The debate follows the publication of a letter from Dartmoor MPs on 2 April 2023 raising concerns from farmers who graze livestock on common land within Dartmoor National Park which is part of a Site of Special Scientific Interest (SSSI), a nature protection designation.

Management of grazing on Dartmoor

Natural England (NE) is the Government body responsible for ensuring that SSSIs in England are in a favourable condition. The Government set an interim target in the Environment Improvement Plan for 50% of SSSIs to “have actions on track to achieve favourable condition by 31 January 2028”. Currently many  of SSSIs in the National Park, which include two of the largest in England, South Dartmoor SSSI and  North Dartmoor SSSI, fail to meet this target.  Dartmoor is also designated as a Special Area of Conservation, which means it is of international importance to wildlife.

Grazing is an important part of managing SSSIs on Dartmoor. However, winter grazing is now common practice because of the introduction of hardier livestock breeds. This can have negative impacts on the condition of SSSIs.  As a result, NE has proposed a new reduced grazing regime for sheep, cattle and ponies aimed at improving the condition of sites in Dartmoor.  According to reports, the new regime includes that “in summer, at least 50% of [farmers’] livestock units should be cattle or ponies rather than sheep, and that ‘except for pony herds, winter grazing will need to be justified through clear and specific environmental outcomes that require winter stocking’”.

Natural England set out  further detail in its approach to ensuring grazing delivers benefits for Dartmoor SSSIs in a blog, Nature on Dartmoor, in March 2023. This explained the need for change to how grazing is managed:

It’s become clear over the recent years that the relationship between farming, nature and other impacts like climate change are not in balance and nature is declining in a way that may jeopardise the huge value that Dartmoor brings to local communities and visitors.

Farmers will have to comply with this new regime, which includes reduced or no winter grazing, to continue receive enhanced funding under the Rural Payments Agency’s Environmental Stewardship scheme (ES). Specifically, the Higher Leve Stewardship (HLS) which is aimed at “more complex types of management and agreements tailored to local circumstances”. From January 2023, HLS is operating under UK rather than EU rules and farmers are able to apply for extensions to their agreements for up to five years. More widely, farm support schemes are changing during an Agricultural Transition period from 2021-27. During this period, environmental stewardship schemes are being further developed to deliver local nature recovery aims. More information is set out in the Library Briefing, Farm funding: implementing new approaches. (March 2023).

Natural England set out how the HLS regime is implemented in 2020, with responsibility for the scheme resting with the Rural Payments Agency. This was in response to criticisms at the time of its proposed management regime for Okehampton Common in Dartmoor:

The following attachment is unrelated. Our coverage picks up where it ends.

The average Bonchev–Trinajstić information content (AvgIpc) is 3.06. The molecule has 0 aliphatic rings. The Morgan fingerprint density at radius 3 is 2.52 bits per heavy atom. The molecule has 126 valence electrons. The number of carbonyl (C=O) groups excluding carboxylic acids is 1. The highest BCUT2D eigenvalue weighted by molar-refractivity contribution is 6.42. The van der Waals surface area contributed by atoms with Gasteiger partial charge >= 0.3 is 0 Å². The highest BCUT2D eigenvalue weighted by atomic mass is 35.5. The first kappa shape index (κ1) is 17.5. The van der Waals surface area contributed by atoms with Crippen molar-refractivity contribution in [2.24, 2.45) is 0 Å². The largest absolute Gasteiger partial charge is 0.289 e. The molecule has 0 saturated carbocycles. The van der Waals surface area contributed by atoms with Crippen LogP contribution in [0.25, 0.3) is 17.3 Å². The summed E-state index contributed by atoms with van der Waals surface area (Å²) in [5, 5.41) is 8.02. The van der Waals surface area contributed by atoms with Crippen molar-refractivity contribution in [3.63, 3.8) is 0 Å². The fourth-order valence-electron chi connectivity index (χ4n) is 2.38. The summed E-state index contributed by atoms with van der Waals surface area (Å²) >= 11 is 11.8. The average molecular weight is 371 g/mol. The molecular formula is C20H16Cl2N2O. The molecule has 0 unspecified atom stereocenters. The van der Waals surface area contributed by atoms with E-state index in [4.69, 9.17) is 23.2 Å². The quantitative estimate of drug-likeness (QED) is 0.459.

Environmental Stewardship Higher Level Schemes (HLS) are voluntary and publicly funded agreements. They are a contract between the agreement holders and the Rural Payments Agency (RPA). Natural England’s role is to provide technical advice to the RPA and agreement holders on whether their current management will deliver the publicly funded HLS agreement outcomes. Where evidence shows that management undertaken and funded through the agreement is not securing the environmental improvements required by the scheme we will advise accordingly. Only the RPA have the authority to make any adjustments to an agreement.

Response from stakeholders

Responding to the new proposed regime to allow the rollover of HLS for farmers for 2023, the Dartmoor Commoner’s Council stated that what were expected were minor adjustments “not the draconian changes that have been suggested will take place over the next five years”.

The National Park Authority has set out a proposal (PDF) to Natural England and the Rural Payments Agency, endorsed by Dartmoor MPs, that includes the following:

  • a 12 month extension to current Higher Level Stewardship agreements;

  • an independent review of the situation regarding agri-environment agreements, future of farming, food and fibre production and delivery of public benefits to inform an agreed action plan.

The letter from Dartmoor MPs, Sir Geoffrey Cox,  Garry Streeter and Anthony Mangnall to Thérèse Coffey, the Secretary of State for Environment Food and Rural affairs, endorsed this position:

We strongly believe the only way to achieve the complex balancing of the public interests on Dartmoor, and to gain the consensus necessary, is for an independent inquiry into the way forward to take place.

Responding to concerns the Natural England Chair, Tony Juniper, referred to an article in West Country Voices, Failing nature on Dartmoor – why its protected areas are in such poor condition and what needs to be done, published on 11 April 2023 as helping to “fill in some of the gaps” in the ongoing debate.

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